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5 Reasons to Take Your African Hunting Safari Now!
Hunting in Africa has long been a rite of passage for those who want to truly test their skills. Although some commercial hunting ventures were already in place, it was Teddy Roosevelt’s 1909 grand tour that ushered in the golden age of the African hunting safari. Then a hobby only for the wealthy, the African safari trade expanded rapidly, with competition pushing prices down to a level that many hunters could reasonably afford. Bagging the Big Five—the Cape buffalo, elephant, leopard, lion, and rhinoceros—is many hunters’ dream, while others go in search of some of Africa’s less costly but no less exotic game.
Times change, however, and nothing is guaranteed to last. A complicated political climate surrounds the African hunting trade, and the future of the sport is uncertain. If you have always dreamed of following in the footsteps of some of the greatest hunters of legend, it is time to stop speculating and go ahead and book your trip. Here are 5 reasons to take your African hunting safari now.
1. Increased legislation
Until recently, American hunters who followed African laws during their hunts were entitled to bring home the spoils of victory. They have long been covered under a complex web of import documentation requirements, but those who were willing to file the forms were generally protected. Today, however, there is a growing push to further restrict the importation of trophy animals, particularly elephants. It is unclear exactly what the final regulations will be, but it is safe to say that importing trophies will certainly not become any easier in the coming years.
2. Expanding hunting bans
While the United States is working to make it more difficult to import trophy animals, some African countries are working to make it more difficult to hunt them at all. Zambia recently banned the hunting of leopards or lions within the country’s borders, while Botswana has banned all trophy hunting, except for designated “problem animals,” except in the country’s handful of private reserves. While hunting safaris are still going strong in other African nations, it is difficult to predict how long it will be before other countries enact bans.
3. Rising costs
Though reasonably affordable, an African hunting safari has never been an inexpensive excursion. With fewer areas available to hunt and increasingly complex legal requirements, costs can be reasonably expected to rise accordingly. Of course, these cost increases are on top of the standard increases brought on by the cost of living going up each year. For the average American hunter, being priced out of the market soon is a definite possibility.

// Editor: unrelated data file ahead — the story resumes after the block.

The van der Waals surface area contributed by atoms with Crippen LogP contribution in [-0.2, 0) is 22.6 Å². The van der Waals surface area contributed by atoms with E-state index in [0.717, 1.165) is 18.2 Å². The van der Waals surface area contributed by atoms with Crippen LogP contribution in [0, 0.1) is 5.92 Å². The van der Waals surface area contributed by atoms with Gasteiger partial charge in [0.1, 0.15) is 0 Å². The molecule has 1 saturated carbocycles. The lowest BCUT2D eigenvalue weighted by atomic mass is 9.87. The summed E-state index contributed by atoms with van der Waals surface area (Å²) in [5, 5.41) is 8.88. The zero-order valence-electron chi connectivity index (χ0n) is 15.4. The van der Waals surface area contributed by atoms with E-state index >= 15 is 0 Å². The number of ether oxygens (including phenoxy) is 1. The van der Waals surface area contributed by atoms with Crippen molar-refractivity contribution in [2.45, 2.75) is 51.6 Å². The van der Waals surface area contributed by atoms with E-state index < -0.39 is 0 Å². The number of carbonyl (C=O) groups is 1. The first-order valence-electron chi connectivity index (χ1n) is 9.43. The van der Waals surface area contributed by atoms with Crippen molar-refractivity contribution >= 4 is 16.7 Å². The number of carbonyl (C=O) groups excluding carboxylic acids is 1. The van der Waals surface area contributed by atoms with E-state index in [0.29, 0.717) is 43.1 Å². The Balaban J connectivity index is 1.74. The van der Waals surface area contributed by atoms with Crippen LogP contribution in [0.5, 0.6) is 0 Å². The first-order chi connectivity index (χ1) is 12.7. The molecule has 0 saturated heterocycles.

4. Waning public support
Once considered a dignified and noble pastime, hunting has gotten a bad reputation in recent years. African hunting safaris are at the top of many critics’ hate list, and a lot of those critics are extremely vocal in their protests. As the tide of public opinion turns against hunting safaris, both in the United States and our host nations in Africa, how long will it be until operators begin to close their doors?
5. Ongoing specialization
Grand hunting safaris like the one Teddy Roosevelt enjoyed simply have not been a practical option for many decades. Most hunters are on tight timelines due to work and other obligations, and trophy fees are high enough that most people cannot afford to simply bag animal after animal. “Full bag” safaris, which allow you to take one of each of the Big Five, are available but costly in both time and money. Instead, the majority of hunting safaris now focus on one or a few animals. As the legal requirements and outside pressure from anti-hunting activists continue to increase, it is reasonable to expect that further specialization will become the norm.
It is difficult to say exactly what the future holds for the African hunting safari. However, current conditions suggest that a major shift could be on the horizon. If you want to get in on the old-fashioned spirit of the traditional African hunting safari, it would be wise to go now, before that concept is completely gone.
Designed for hunters by an African hunter, Discount African Hunts helps remove some of the fear and guesswork associated with traveling to Africa for a hunting safari. Manager John Martins is an avid African trophy hunter, having taken more than a dozen discounted hunting safaris in the past three years alone. He has bagged three of the Big Five, and more than 40 of Africa’s trophy species. He understands the needs and concerns of North Americans hunting in Africa, and can prepare you for what to expect. If you’re ready to take the first steps toward your dream African hunting safari, call 727-434-0840.